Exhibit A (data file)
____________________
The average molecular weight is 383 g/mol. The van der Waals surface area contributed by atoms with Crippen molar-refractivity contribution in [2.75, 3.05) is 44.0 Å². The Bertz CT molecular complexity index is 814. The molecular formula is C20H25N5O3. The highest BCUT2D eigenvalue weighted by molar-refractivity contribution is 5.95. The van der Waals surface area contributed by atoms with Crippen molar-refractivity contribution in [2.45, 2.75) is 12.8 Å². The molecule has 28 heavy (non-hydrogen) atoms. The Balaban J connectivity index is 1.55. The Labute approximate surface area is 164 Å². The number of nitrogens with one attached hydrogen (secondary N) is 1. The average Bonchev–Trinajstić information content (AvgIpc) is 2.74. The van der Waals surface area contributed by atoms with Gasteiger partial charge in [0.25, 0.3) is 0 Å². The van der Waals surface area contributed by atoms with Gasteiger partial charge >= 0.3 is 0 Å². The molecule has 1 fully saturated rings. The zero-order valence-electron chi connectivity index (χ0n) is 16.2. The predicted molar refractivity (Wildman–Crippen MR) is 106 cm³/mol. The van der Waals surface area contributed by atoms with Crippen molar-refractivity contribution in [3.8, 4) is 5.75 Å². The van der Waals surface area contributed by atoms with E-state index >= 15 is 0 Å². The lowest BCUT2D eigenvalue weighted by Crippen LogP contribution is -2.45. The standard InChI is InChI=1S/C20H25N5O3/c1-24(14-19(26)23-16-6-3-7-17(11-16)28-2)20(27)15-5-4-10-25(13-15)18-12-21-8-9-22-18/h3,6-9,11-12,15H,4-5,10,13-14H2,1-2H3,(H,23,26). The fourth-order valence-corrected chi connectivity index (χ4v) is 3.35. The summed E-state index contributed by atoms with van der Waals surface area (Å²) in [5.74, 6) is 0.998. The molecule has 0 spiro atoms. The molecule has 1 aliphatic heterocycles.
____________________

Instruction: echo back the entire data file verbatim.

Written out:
The average molecular weight is 383 g/mol. The van der Waals surface area contributed by atoms with Crippen molar-refractivity contribution in [2.75, 3.05) is 44.0 Å². The Bertz CT molecular complexity index is 814. The molecular formula is C20H25N5O3. The highest BCUT2D eigenvalue weighted by molar-refractivity contribution is 5.95. The van der Waals surface area contributed by atoms with Crippen molar-refractivity contribution in [2.45, 2.75) is 12.8 Å². The molecule has 28 heavy (non-hydrogen) atoms. The Balaban J connectivity index is 1.55. The Labute approximate surface area is 164 Å². The number of nitrogens with one attached hydrogen (secondary N) is 1. The average Bonchev–Trinajstić information content (AvgIpc) is 2.74. The van der Waals surface area contributed by atoms with Gasteiger partial charge in [0.25, 0.3) is 0 Å². The van der Waals surface area contributed by atoms with Gasteiger partial charge >= 0.3 is 0 Å². The molecule has 1 fully saturated rings. The zero-order valence-electron chi connectivity index (χ0n) is 16.2. The predicted molar refractivity (Wildman–Crippen MR) is 106 cm³/mol. The van der Waals surface area contributed by atoms with Crippen molar-refractivity contribution in [3.8, 4) is 5.75 Å². The van der Waals surface area contributed by atoms with E-state index >= 15 is 0 Å². The lowest BCUT2D eigenvalue weighted by Crippen LogP contribution is -2.45. The standard InChI is InChI=1S/C20H25N5O3/c1-24(14-19(26)23-16-6-3-7-17(11-16)28-2)20(27)15-5-4-10-25(13-15)18-12-21-8-9-22-18/h3,6-9,11-12,15H,4-5,10,13-14H2,1-2H3,(H,23,26). The fourth-order valence-corrected chi connectivity index (χ4v) is 3.35. The summed E-state index contributed by atoms with van der Waals surface area (Å²) in [5.74, 6) is 0.998. The molecule has 0 spiro atoms. The molecule has 1 aliphatic heterocycles.